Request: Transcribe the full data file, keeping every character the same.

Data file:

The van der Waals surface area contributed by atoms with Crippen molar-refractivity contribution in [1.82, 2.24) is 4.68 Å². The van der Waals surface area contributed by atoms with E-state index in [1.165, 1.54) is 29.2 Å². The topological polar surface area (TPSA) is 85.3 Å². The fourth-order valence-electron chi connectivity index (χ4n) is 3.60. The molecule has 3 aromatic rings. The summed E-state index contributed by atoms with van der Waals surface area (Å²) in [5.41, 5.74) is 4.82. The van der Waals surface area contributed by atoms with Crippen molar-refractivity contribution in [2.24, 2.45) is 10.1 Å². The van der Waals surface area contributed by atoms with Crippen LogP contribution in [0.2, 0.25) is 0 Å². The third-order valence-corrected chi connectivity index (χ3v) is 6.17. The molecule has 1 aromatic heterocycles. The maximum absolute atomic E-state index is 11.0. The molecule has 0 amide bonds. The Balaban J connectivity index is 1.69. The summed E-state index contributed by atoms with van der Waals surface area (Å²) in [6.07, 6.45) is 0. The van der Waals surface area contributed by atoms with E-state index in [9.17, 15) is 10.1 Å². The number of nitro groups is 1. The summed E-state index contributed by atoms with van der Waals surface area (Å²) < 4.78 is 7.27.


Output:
The van der Waals surface area contributed by atoms with Crippen molar-refractivity contribution in [1.82, 2.24) is 4.68 Å². The van der Waals surface area contributed by atoms with E-state index in [1.165, 1.54) is 29.2 Å². The topological polar surface area (TPSA) is 85.3 Å². The fourth-order valence-electron chi connectivity index (χ4n) is 3.60. The molecule has 3 aromatic rings. The summed E-state index contributed by atoms with van der Waals surface area (Å²) in [5.41, 5.74) is 4.82. The van der Waals surface area contributed by atoms with Crippen molar-refractivity contribution in [2.24, 2.45) is 10.1 Å². The van der Waals surface area contributed by atoms with Crippen LogP contribution in [0.2, 0.25) is 0 Å². The third-order valence-corrected chi connectivity index (χ3v) is 6.17. The molecule has 1 aromatic heterocycles. The maximum absolute atomic E-state index is 11.0. The molecule has 0 amide bonds. The Balaban J connectivity index is 1.69. The summed E-state index contributed by atoms with van der Waals surface area (Å²) in [6.07, 6.45) is 0. The van der Waals surface area contributed by atoms with E-state index in [9.17, 15) is 10.1 Å². The number of nitro groups is 1. The summed E-state index contributed by atoms with van der Waals surface area (Å²) < 4.78 is 7.27.